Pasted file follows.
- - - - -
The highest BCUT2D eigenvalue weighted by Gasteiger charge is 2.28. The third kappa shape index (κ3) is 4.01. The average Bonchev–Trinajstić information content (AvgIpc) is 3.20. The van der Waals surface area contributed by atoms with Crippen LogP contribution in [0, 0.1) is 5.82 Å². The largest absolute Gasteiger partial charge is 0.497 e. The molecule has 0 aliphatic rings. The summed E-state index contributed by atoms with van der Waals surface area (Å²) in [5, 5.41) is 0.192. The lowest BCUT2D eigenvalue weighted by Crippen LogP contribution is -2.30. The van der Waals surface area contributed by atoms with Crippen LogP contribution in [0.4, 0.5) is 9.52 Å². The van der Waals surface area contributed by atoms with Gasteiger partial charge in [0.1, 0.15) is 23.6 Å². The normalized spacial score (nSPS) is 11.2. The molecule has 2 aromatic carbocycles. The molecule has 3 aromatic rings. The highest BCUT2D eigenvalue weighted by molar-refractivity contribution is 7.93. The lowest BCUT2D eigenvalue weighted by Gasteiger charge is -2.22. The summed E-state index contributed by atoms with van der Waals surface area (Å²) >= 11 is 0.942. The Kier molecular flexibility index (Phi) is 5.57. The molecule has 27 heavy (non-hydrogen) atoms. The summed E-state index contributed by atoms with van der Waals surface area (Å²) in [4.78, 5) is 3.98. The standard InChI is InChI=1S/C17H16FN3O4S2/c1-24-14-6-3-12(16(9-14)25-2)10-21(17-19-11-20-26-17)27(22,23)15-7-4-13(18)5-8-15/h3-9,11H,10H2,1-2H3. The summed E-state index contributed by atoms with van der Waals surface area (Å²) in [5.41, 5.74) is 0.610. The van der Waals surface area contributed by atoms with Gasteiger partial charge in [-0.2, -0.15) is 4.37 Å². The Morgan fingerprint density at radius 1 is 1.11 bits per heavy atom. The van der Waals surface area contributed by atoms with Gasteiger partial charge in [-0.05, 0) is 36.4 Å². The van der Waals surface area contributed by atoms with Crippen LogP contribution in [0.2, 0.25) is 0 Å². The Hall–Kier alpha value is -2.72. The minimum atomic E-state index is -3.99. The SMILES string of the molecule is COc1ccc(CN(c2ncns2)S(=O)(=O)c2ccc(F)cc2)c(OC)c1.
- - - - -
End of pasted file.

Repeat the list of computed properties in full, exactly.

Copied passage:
The highest BCUT2D eigenvalue weighted by Gasteiger charge is 2.28. The third kappa shape index (κ3) is 4.01. The average Bonchev–Trinajstić information content (AvgIpc) is 3.20. The van der Waals surface area contributed by atoms with Crippen LogP contribution in [0, 0.1) is 5.82 Å². The largest absolute Gasteiger partial charge is 0.497 e. The molecule has 0 aliphatic rings. The summed E-state index contributed by atoms with van der Waals surface area (Å²) in [5, 5.41) is 0.192. The lowest BCUT2D eigenvalue weighted by Crippen LogP contribution is -2.30. The van der Waals surface area contributed by atoms with Crippen LogP contribution in [0.4, 0.5) is 9.52 Å². The van der Waals surface area contributed by atoms with Gasteiger partial charge in [0.1, 0.15) is 23.6 Å². The normalized spacial score (nSPS) is 11.2. The molecule has 2 aromatic carbocycles. The molecule has 3 aromatic rings. The highest BCUT2D eigenvalue weighted by molar-refractivity contribution is 7.93. The lowest BCUT2D eigenvalue weighted by Gasteiger charge is -2.22. The summed E-state index contributed by atoms with van der Waals surface area (Å²) >= 11 is 0.942. The Kier molecular flexibility index (Phi) is 5.57. The molecule has 27 heavy (non-hydrogen) atoms. The summed E-state index contributed by atoms with van der Waals surface area (Å²) in [4.78, 5) is 3.98. The standard InChI is InChI=1S/C17H16FN3O4S2/c1-24-14-6-3-12(16(9-14)25-2)10-21(17-19-11-20-26-17)27(22,23)15-7-4-13(18)5-8-15/h3-9,11H,10H2,1-2H3. The summed E-state index contributed by atoms with van der Waals surface area (Å²) in [5.41, 5.74) is 0.610. The van der Waals surface area contributed by atoms with Gasteiger partial charge in [-0.2, -0.15) is 4.37 Å². The Morgan fingerprint density at radius 1 is 1.11 bits per heavy atom. The van der Waals surface area contributed by atoms with Gasteiger partial charge in [-0.05, 0) is 36.4 Å². The van der Waals surface area contributed by atoms with Crippen LogP contribution in [0.2, 0.25) is 0 Å². The Hall–Kier alpha value is -2.72. The minimum atomic E-state index is -3.99. The SMILES string of the molecule is COc1ccc(CN(c2ncns2)S(=O)(=O)c2ccc(F)cc2)c(OC)c1.